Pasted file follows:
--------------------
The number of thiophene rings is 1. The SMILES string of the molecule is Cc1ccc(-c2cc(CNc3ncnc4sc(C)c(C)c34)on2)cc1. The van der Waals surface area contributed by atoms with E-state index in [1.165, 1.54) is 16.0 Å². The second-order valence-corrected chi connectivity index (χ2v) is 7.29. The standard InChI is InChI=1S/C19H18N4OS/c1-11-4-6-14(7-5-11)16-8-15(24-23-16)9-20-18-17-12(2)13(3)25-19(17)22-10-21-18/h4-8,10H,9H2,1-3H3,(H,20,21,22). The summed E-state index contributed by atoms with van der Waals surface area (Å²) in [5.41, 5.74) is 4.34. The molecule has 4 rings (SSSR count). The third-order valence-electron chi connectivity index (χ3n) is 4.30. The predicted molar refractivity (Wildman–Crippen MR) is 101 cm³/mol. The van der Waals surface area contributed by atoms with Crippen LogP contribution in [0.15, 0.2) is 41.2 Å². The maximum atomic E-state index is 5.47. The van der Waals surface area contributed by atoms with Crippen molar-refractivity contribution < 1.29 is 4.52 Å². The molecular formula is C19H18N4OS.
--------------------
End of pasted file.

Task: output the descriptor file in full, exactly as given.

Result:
The number of thiophene rings is 1. The SMILES string of the molecule is Cc1ccc(-c2cc(CNc3ncnc4sc(C)c(C)c34)on2)cc1. The van der Waals surface area contributed by atoms with E-state index in [1.165, 1.54) is 16.0 Å². The second-order valence-corrected chi connectivity index (χ2v) is 7.29. The standard InChI is InChI=1S/C19H18N4OS/c1-11-4-6-14(7-5-11)16-8-15(24-23-16)9-20-18-17-12(2)13(3)25-19(17)22-10-21-18/h4-8,10H,9H2,1-3H3,(H,20,21,22). The summed E-state index contributed by atoms with van der Waals surface area (Å²) in [5.41, 5.74) is 4.34. The molecule has 4 rings (SSSR count). The third-order valence-electron chi connectivity index (χ3n) is 4.30. The predicted molar refractivity (Wildman–Crippen MR) is 101 cm³/mol. The van der Waals surface area contributed by atoms with Crippen LogP contribution in [0.15, 0.2) is 41.2 Å². The maximum atomic E-state index is 5.47. The van der Waals surface area contributed by atoms with Crippen molar-refractivity contribution < 1.29 is 4.52 Å². The molecular formula is C19H18N4OS.